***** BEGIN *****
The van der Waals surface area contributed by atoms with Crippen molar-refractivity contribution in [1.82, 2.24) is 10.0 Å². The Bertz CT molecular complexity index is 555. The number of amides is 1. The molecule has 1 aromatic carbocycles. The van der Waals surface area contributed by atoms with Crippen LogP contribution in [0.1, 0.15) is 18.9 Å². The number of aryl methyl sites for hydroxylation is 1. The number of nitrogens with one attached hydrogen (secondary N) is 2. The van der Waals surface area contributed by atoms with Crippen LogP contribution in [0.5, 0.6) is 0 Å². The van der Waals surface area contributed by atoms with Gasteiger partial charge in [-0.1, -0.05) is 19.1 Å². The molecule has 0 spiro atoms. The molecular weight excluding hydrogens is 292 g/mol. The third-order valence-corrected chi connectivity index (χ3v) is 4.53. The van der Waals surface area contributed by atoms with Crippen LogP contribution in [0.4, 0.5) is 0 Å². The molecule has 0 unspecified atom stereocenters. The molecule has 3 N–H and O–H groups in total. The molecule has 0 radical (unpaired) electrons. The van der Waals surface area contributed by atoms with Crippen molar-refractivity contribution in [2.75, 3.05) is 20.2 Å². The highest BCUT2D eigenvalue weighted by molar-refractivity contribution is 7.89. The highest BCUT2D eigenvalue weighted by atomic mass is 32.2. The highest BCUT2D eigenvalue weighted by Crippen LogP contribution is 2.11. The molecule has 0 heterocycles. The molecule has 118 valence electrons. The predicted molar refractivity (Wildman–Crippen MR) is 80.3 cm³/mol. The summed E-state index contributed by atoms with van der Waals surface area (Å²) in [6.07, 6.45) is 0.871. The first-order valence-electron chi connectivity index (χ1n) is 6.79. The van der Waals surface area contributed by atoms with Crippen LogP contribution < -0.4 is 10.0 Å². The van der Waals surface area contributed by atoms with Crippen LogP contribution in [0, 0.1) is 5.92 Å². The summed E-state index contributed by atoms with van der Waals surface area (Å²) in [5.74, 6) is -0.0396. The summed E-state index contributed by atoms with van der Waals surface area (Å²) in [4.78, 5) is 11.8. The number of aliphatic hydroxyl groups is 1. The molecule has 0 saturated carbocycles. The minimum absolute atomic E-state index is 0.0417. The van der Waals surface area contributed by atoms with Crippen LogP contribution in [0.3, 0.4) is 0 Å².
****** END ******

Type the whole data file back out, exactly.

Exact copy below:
The van der Waals surface area contributed by atoms with Crippen molar-refractivity contribution in [1.82, 2.24) is 10.0 Å². The Bertz CT molecular complexity index is 555. The number of amides is 1. The molecule has 1 aromatic carbocycles. The van der Waals surface area contributed by atoms with Crippen LogP contribution in [0.1, 0.15) is 18.9 Å². The number of aryl methyl sites for hydroxylation is 1. The number of nitrogens with one attached hydrogen (secondary N) is 2. The van der Waals surface area contributed by atoms with Crippen LogP contribution in [0.5, 0.6) is 0 Å². The van der Waals surface area contributed by atoms with Gasteiger partial charge in [-0.1, -0.05) is 19.1 Å². The molecule has 0 spiro atoms. The molecular weight excluding hydrogens is 292 g/mol. The third-order valence-corrected chi connectivity index (χ3v) is 4.53. The van der Waals surface area contributed by atoms with Crippen LogP contribution in [0.4, 0.5) is 0 Å². The molecule has 0 unspecified atom stereocenters. The molecule has 3 N–H and O–H groups in total. The molecule has 0 radical (unpaired) electrons. The van der Waals surface area contributed by atoms with Crippen molar-refractivity contribution in [2.75, 3.05) is 20.2 Å². The highest BCUT2D eigenvalue weighted by molar-refractivity contribution is 7.89. The highest BCUT2D eigenvalue weighted by atomic mass is 32.2. The highest BCUT2D eigenvalue weighted by Crippen LogP contribution is 2.11. The molecule has 0 heterocycles. The molecule has 118 valence electrons. The predicted molar refractivity (Wildman–Crippen MR) is 80.3 cm³/mol. The summed E-state index contributed by atoms with van der Waals surface area (Å²) in [6.07, 6.45) is 0.871. The first-order valence-electron chi connectivity index (χ1n) is 6.79. The van der Waals surface area contributed by atoms with Crippen LogP contribution < -0.4 is 10.0 Å². The van der Waals surface area contributed by atoms with Crippen LogP contribution in [0, 0.1) is 5.92 Å². The summed E-state index contributed by atoms with van der Waals surface area (Å²) in [5.74, 6) is -0.0396. The summed E-state index contributed by atoms with van der Waals surface area (Å²) in [4.78, 5) is 11.8. The number of aliphatic hydroxyl groups is 1. The molecule has 0 saturated carbocycles. The minimum absolute atomic E-state index is 0.0417. The van der Waals surface area contributed by atoms with Crippen LogP contribution in [0.3, 0.4) is 0 Å².